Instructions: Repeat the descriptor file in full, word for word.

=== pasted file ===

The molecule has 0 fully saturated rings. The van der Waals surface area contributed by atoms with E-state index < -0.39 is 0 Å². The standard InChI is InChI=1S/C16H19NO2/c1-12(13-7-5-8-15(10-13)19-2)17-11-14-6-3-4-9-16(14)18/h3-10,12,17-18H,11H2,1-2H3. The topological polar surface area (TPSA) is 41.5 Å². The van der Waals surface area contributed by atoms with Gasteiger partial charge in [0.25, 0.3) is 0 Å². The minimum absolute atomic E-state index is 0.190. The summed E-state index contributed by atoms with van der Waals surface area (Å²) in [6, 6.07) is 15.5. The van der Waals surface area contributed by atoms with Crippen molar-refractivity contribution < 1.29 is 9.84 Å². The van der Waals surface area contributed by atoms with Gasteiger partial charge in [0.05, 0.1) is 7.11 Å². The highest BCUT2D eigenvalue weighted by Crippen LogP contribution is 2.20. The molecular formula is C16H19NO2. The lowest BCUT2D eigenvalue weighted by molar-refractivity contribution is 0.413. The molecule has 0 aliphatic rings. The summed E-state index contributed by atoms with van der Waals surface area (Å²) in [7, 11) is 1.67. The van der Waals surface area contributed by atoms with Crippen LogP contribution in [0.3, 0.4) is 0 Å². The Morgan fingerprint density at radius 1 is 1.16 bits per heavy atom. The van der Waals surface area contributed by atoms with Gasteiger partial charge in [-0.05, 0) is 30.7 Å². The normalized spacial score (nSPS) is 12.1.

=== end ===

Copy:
The molecule has 0 fully saturated rings. The van der Waals surface area contributed by atoms with E-state index < -0.39 is 0 Å². The standard InChI is InChI=1S/C16H19NO2/c1-12(13-7-5-8-15(10-13)19-2)17-11-14-6-3-4-9-16(14)18/h3-10,12,17-18H,11H2,1-2H3. The topological polar surface area (TPSA) is 41.5 Å². The van der Waals surface area contributed by atoms with Gasteiger partial charge in [0.25, 0.3) is 0 Å². The minimum absolute atomic E-state index is 0.190. The summed E-state index contributed by atoms with van der Waals surface area (Å²) in [6, 6.07) is 15.5. The van der Waals surface area contributed by atoms with Crippen molar-refractivity contribution < 1.29 is 9.84 Å². The van der Waals surface area contributed by atoms with Gasteiger partial charge in [0.05, 0.1) is 7.11 Å². The highest BCUT2D eigenvalue weighted by Crippen LogP contribution is 2.20. The molecular formula is C16H19NO2. The lowest BCUT2D eigenvalue weighted by molar-refractivity contribution is 0.413. The molecule has 0 aliphatic rings. The summed E-state index contributed by atoms with van der Waals surface area (Å²) in [7, 11) is 1.67. The van der Waals surface area contributed by atoms with Crippen LogP contribution in [0.3, 0.4) is 0 Å². The Morgan fingerprint density at radius 1 is 1.16 bits per heavy atom. The van der Waals surface area contributed by atoms with Gasteiger partial charge in [-0.05, 0) is 30.7 Å². The normalized spacial score (nSPS) is 12.1.